Use a MySQL Database

By Chris Fidao

If you just want to run a quick, self-managed MySQL instance on, here's how to do it. It's pretty basic, with one caveat around using a Volume to persist data.

Most Fly apps use a Dockerfile to define an application and its dependencies. However, in this case we can use MySQL's official container directly - no need for a custom Dockerfile!

Here's how to run MySQL.

Create the App

We'll run MySQL as a new app:

# Make a directory for the mysql app
mkdir my-mysql
cd my-mysql

# Run `fly launch` to create an app
fly launch

You can name the app whatever you'd like. The name will become a hostname our application uses to connect to the database, such as my-mysql.internal.

Don't deploy the application just yet - we have some work to do first.

Configure the App

Let's create a volume straight-away. If you don't create a volume, you'll lose all of your data on each deployment.

# Create a volume named "mysqldata" within our app "my-mysql"
fly volumes create mysqldata --size 10 # gb

We also need to set some secrets required by the MySQL container:

# Set secrets:
# MYSQL_PASSWORD      - password set for user $MYSQL_USER
# MYSQL_ROOT_PASSWORD - password set for user "root"
fly secrets set MYSQL_PASSWORD=password MYSQL_ROOT_PASSWORD=password

Save these secrets somewhere, because they're not accessible after you set them.

Finally, edit the fly.toml file generated to look something like this:

app = "my-mysql"
kill_signal = "SIGINT"
kill_timeout = 5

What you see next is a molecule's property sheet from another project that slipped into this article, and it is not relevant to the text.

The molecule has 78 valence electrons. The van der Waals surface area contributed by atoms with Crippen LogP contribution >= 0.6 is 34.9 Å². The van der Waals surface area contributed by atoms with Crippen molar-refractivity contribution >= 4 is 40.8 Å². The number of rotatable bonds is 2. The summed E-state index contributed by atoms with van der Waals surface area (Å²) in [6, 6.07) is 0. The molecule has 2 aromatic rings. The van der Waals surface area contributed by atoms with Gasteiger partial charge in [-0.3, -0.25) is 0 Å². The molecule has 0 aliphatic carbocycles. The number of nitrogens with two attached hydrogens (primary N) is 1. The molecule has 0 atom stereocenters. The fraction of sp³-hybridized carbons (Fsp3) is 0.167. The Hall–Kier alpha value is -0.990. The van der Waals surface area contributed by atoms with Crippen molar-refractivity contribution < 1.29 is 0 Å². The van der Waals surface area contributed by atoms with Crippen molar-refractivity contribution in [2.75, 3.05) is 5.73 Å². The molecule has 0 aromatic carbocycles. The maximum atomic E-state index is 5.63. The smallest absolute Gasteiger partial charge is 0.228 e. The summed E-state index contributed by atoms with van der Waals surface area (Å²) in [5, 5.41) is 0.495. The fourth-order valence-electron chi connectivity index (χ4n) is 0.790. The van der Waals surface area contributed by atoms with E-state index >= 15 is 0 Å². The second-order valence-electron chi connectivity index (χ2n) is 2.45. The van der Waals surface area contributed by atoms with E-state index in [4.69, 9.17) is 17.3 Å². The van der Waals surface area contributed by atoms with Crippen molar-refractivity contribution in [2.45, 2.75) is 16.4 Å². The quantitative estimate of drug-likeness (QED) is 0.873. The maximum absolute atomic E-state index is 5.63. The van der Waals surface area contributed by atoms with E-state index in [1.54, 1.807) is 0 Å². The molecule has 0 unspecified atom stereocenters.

MYSQL_DATABASE = "cube_theory"
  MYSQL_USER = "hotdogs_are_tacos"

  image = "mysql:8"

  cmd = [

There's a few important things to note:

  1. We deleted the [[services]] block and everything under it. We don't need it!
  2. We added the [build] section to specify an existing Docker image. We don't need to create a Dockerfile of our own.
  3. The [env] section contains two not-so-secret environment variables that MySQL will need to initialize itself.
  4. We added the [experimental] section, which lets us pass a custom command (overriding Docker's CMD).
    1. For MySQL 8, you'll want to use the mysql_native_password password plugin
    2. More importantly, we set MySQL's data directory to a subdirectory of our mounted volume
⚠️ Mounting a disk in Linux usually results in a lost+found directory being created. However, MySQL won't initialize into a data directory unless it's completely empty. Therefore, we use a subdirectory of the mounted location: /data/mysql.

Deploy the App

We are almost ready to deploy the MySQL app!

There's one more detail. MySQL 8+ has higher baseline resource demands than MySQL 5.7.

If you're using MySQL 8, it's best to add some additional RAM to the VM:

# Give the vm 2GB of ram
fly scale memory 2048

And now we can finally deploy it:

fly deploy

You should now have an app running MySQL!

Your other apps can access the MySQL service by its name. In my case, I would use my-mysql.internal as the hostname. Any app that needs to access the database should set the hostname and username as environment variables, and create a secret for the database password.


We'll take a snapshot of the created volume every day. We retain 7 days of snapshots.

To restore a snapshot, make sure you have the latest version of the fly command, and pass a --snapshot-id flag when creating a new volume.

# Get a volume ID
fly volumes list -a my-mysql

# List snapshots for a volume
fly volumes snapshots list vol_xxx

# Create a new volume from a snapshot
fly volumes create --snapshot-id vs_xxx --size 10